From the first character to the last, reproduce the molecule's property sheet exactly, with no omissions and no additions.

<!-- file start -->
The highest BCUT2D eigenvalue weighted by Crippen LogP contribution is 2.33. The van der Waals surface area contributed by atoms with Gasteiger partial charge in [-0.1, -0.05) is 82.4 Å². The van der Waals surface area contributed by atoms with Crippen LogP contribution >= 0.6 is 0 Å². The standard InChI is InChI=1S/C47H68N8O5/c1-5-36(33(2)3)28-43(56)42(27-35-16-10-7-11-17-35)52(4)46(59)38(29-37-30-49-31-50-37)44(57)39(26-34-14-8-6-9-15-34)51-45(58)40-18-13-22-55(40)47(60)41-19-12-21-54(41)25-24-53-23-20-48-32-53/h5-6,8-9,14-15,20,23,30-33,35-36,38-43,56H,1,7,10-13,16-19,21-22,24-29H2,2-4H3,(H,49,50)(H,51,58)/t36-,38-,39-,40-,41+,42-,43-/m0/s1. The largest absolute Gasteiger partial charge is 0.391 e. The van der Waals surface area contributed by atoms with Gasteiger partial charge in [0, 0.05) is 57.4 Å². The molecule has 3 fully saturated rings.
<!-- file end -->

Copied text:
The highest BCUT2D eigenvalue weighted by Crippen LogP contribution is 2.33. The van der Waals surface area contributed by atoms with Gasteiger partial charge in [-0.1, -0.05) is 82.4 Å². The van der Waals surface area contributed by atoms with Crippen LogP contribution >= 0.6 is 0 Å². The standard InChI is InChI=1S/C47H68N8O5/c1-5-36(33(2)3)28-43(56)42(27-35-16-10-7-11-17-35)52(4)46(59)38(29-37-30-49-31-50-37)44(57)39(26-34-14-8-6-9-15-34)51-45(58)40-18-13-22-55(40)47(60)41-19-12-21-54(41)25-24-53-23-20-48-32-53/h5-6,8-9,14-15,20,23,30-33,35-36,38-43,56H,1,7,10-13,16-19,21-22,24-29H2,2-4H3,(H,49,50)(H,51,58)/t36-,38-,39-,40-,41+,42-,43-/m0/s1. The largest absolute Gasteiger partial charge is 0.391 e. The van der Waals surface area contributed by atoms with Gasteiger partial charge in [0, 0.05) is 57.4 Å². The molecule has 3 fully saturated rings.